Tuesday, 28 March 2017

Are you tired of being available 24/7?

Is it time to turn off your work emails, log out of Facebook and allow yourself some peace and quiet?

A recent article titled, The busier you are, the more you need quiet time, prompted me to think about the impact of instant communication on our everyday lives and how it is becoming increasingly difficult to find quiet time to think, relax and rejuvenate. 

Instant communication dominates our lives, allowing us to be in continuous communication with others.  We are bombarded with communication through mediums such as Facebook, Twitter, email, WhatsApp and text messaging.  Tablets and mobile phones have become an important part of our day as we cling on to them in anticipation, waiting for them to buzz, beep or ring.

According to research carried out last year, the average person swipes, taps and pinches their display about 2,617 times a day and spends about 2.42 hours a day touching the smartphone display.  Furthermore, 87% will check their phone at least once between midnight and 5am.

The acceptance of instant communication being available 24/7 has weakened the boundaries of time defining when it is acceptable and not acceptable to contact someone and this has resulted in the incompatible overlap of work and play.  If your boss emails you at 10pm, does he or she expect a response that evening?  Is it right to answer a work email whilst giving the kids tea?  Should we be checking Facebook whilst at a friend’s house?  Is it right to be responding to personal messages whilst at work?  The boundaries are becoming blurred making it harder to understand when it is acceptable to switch off without undermining our friendships or work ethic.

This bombardment of instant communication makes us feel overloaded, tired and stressed.  We are starting to see people becoming disillusioned with the continuous flow of Facebook communication or increasingly stressed by the constant access to work email.  The return of the iconic Nokia 3310 has even caused excitement as we reminisce about the days of being unable to check emails and Facebook on our phones (although, I have recently read that these may have 4G!).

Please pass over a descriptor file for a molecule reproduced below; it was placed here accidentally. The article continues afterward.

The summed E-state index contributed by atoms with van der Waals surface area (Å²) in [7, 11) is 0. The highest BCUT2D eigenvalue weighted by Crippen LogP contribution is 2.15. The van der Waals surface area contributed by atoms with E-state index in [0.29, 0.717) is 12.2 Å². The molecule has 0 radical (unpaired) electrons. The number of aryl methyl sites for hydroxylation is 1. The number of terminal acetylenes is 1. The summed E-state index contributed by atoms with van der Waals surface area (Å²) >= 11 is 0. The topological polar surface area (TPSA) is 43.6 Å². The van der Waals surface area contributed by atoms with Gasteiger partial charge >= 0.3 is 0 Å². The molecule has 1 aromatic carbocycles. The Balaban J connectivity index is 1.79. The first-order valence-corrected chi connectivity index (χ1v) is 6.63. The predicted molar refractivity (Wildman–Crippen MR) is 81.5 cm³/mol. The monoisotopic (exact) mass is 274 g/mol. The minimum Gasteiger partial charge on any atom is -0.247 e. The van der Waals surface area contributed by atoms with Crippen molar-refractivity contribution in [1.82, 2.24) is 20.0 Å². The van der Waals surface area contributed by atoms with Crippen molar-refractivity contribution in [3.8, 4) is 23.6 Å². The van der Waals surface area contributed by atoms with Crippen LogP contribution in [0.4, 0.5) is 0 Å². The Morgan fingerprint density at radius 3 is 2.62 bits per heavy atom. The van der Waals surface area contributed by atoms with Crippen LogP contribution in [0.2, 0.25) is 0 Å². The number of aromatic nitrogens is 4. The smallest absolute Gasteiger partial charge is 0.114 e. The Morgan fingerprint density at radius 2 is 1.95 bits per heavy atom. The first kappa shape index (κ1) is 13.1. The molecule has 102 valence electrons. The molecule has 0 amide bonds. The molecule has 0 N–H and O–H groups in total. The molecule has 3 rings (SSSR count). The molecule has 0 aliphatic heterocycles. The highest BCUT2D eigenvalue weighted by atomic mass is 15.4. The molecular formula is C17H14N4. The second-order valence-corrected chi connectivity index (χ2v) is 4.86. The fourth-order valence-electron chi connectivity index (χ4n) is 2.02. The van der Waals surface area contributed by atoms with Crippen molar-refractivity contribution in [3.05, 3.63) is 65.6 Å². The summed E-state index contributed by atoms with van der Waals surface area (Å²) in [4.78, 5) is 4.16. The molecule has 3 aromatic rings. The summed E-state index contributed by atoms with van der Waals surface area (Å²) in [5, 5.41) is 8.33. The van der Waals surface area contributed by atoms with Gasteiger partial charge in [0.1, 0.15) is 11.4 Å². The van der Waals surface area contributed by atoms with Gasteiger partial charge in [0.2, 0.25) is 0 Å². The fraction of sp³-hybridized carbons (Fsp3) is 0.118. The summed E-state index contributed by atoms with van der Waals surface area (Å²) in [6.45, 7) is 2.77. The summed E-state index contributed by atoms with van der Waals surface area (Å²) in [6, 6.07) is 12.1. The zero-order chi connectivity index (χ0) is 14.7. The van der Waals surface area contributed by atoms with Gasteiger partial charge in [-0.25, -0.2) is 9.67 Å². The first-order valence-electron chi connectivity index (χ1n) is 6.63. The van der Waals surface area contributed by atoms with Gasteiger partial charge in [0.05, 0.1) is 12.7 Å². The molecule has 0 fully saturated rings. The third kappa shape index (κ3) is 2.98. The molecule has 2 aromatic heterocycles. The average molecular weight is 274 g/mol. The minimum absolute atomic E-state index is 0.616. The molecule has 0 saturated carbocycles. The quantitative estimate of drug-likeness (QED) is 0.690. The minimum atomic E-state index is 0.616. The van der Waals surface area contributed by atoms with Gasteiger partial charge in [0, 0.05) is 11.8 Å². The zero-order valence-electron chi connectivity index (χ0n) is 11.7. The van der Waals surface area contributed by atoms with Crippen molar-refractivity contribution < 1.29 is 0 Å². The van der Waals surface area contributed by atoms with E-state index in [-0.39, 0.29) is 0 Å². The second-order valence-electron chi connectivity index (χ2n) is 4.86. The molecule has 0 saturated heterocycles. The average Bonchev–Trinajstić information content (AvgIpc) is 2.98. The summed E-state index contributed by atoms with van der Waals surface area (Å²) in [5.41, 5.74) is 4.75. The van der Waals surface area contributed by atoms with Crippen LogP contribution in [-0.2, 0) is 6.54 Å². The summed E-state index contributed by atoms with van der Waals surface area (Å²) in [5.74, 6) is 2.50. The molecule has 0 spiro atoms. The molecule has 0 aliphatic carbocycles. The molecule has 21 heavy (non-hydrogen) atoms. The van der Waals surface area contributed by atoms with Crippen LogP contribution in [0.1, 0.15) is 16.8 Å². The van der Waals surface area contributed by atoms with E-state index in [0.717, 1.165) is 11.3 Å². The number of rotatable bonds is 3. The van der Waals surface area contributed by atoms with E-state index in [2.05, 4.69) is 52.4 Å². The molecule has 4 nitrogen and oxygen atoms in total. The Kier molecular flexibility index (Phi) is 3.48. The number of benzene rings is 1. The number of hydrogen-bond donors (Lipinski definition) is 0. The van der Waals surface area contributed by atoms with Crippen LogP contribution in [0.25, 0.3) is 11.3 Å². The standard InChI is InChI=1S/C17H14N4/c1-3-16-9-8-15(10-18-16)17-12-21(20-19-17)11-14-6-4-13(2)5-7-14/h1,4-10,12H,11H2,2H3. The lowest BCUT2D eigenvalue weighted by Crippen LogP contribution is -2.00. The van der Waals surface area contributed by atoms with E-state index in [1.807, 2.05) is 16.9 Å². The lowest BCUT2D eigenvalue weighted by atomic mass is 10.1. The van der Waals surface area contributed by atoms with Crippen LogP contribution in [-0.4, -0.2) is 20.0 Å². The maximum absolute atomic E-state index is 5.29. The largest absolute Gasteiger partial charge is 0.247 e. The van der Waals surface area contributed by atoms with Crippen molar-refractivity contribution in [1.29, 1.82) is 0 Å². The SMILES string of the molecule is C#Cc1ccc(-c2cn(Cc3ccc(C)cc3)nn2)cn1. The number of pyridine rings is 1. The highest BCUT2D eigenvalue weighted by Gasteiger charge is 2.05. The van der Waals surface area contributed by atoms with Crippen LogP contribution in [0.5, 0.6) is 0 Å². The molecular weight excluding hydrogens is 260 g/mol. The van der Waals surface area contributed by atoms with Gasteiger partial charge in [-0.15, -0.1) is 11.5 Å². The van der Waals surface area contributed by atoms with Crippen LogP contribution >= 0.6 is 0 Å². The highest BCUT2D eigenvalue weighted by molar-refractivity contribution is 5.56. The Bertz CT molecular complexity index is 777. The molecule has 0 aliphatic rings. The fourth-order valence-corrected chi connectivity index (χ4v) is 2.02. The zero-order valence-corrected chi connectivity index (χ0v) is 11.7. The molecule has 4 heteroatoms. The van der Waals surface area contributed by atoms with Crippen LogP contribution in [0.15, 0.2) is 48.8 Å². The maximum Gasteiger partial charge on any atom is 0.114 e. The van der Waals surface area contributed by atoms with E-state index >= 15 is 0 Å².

Is it now time to switch off?

Have a think about how you can temporarily switch off from the instant communication in your life and restore the boundaries of your work-life balance.  Can you turn off your work emails at appropriate times of the day?  Can you limit yourself to checking Facebook once a day?  Can you allocate a day, or part of a day, each week for quiet relaxation?  Perhaps you can go for a long gadget-free walk, read a book or listen to some music. Just think how refreshed, fulfilled and happier you will feel when you allow yourself some peace and quiet each week.    

Ensure you take time out of our busy world to give yourself time to think and relax.

www.careerchange.blog

Thursday, 2 March 2017

Four ways to feel happier at work


We have all felt unhappy at work at some stage in our career and can recognise the impact this can have on our life.  Work misery can dominate home life, friendships and health making your work-life balance all about work and little about play.

If you feel unhappy at work, you have a choice.  You can keep doing what you are doing, making work misery the norm and something you ‘just have to put up with’, inevitably leading to high stress levels and further misery.   Alternatively, you can focus on making positive changes at work, giving yourself the chance to be happier. 

To help you make some changes at work, I have set out four focus areas:

1.      Support - Are you getting the right support at work?  Ask for help when necessary from colleagues and managers.

2.      Expectation - ensure you are clear about what is expected of you.

3.      Working hours – are you working long hours?  Think about your work pattern and spend time focusing on your productivity.  Are you taking too long on some pieces of work?  Do you set aside specific time for admin tasks?  Do you sit at your desk stuck on a piece of work instead of asking for help?  If necessary, speak to your manager about your workload.

4.     Challenge – Are you challenged enough? If not, perhaps talk to your manager about obtaining more work.  Can you be given a different project to work on?

Through making small changes, bigger changes will start to fall into place making you feel happy at work once again. 

Remember - if you keep doing what you are doing you will keep getting the same result.